As I stand and wait for Chuck, I look back over the popplestones and over the experience I just had as I crossed their vastness. Overcome by fear, I became a fearful being. In the midst of appearing like a predator I became prey. But it was all illusion created by the circumstances. The fear escalated as the gulls detected it, and as I fell for it, fully embracing a sense of impending doom.
Upon realizing that the gulls were treating me like the scared animal that I was indeed portraying, I was able to muster enough energy to enact a shift. Shedding the fear, the illusion that I now saw it as, was a mere physical act. With a shift of my posture, I flung off the fear and regained my equilibrium. In rejecting the fear, I sent the predators away—both the gulls and the fear—and in so doing released myself from being perceived as a predator as well.
While I stand and ponder all of this, the gulls continue their air show. As they circle around I can still look right into their perfectly round beady eyes, but I fully understand the game we’re playing now. I stand without fear, looking back at them in total calm now, aware indeed that they will not attack me, not in this state anyway. Their look is no longer frightening, but almost has a glimmer of humor. “Ha, Ha,” they seem to say, “we really scared you!”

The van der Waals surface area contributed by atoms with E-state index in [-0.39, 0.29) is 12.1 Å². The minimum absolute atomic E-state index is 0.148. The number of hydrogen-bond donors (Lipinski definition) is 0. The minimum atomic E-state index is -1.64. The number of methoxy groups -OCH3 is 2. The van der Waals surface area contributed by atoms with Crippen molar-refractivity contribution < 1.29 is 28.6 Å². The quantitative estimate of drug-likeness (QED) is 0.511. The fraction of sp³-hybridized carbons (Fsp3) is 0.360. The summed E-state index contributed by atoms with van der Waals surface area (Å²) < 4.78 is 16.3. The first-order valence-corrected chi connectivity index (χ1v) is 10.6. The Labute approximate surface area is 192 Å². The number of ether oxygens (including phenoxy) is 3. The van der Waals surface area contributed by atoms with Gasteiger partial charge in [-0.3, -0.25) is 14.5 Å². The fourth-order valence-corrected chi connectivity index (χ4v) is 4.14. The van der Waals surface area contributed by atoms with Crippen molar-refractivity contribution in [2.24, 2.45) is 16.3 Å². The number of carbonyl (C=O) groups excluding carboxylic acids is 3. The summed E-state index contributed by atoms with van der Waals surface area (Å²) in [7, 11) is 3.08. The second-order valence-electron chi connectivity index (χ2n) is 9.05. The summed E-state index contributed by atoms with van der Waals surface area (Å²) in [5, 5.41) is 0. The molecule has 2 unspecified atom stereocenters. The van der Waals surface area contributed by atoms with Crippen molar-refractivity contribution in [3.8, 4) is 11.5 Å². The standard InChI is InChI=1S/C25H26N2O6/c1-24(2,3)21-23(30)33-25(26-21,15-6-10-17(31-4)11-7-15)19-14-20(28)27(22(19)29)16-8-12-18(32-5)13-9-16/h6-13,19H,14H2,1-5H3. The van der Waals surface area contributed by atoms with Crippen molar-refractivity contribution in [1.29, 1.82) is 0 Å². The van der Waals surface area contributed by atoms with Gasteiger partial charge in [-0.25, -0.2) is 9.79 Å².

As Chuck draws closer, I see the gulls circling over him too, but he pays them no heed. I see that’s how to do it. He’s done it naturally. Totally focused on his task at hand, intent upon capturing the beauty of this wild, ever-changing landscape we are so privileged to be spending the week in, he hasn’t fallen into the predator’s grip.
“Did you notice what was going on?” I ask.
“I looked up at one point and I couldn’t believe how fast you were going!” he says. “I wondered what the heck you were doing!”
“I was freaking out!” I say and I tell him about my experience.
We laugh and look at the gulls still trying to draw our attention away from their babies. I’m exhausted by my encounter with the nature of fear. I need to get off the sun-drenched rocks and rest in the shade awhile.
“Being on this island is so meaningful. I learned a lot today,” I say, as we sit on a bench and look back over the way we’ve come, over the ocean pounding on the shore, hearing the gulls still calling, some other predator now in their midst. I see that I still carry the small stone in the palm of my hand. I remember at one point along the way, in a moment of intense fear, I’d thought of it as a weapon, something to throw at the gulls, though in reality I could never have done such a thing.
The gulls will not attack you, but they might poop on you. I laugh as I tell Chuck about reading this in the house manual.
“I don’t know about that,” I say. “I sure felt like I was being attacked. Being pooped on would have been nothing compared to what I just experienced. But I see how fear takes over and gains control, so easily really, but in the end I discovered that it was nothing. It didn’t exist as soon as I stood up. It fell away like water rolling off a duck’s back. Once I faced it squarely, however, I saw just how intensely it had held me in its grip.”
As we head back along the cliff, I imagine my fear, lying among the popplestones where I left it, about to be washed out to sea by the incoming tide, and I walk freely once again.
Most humbled by the vastness of it all,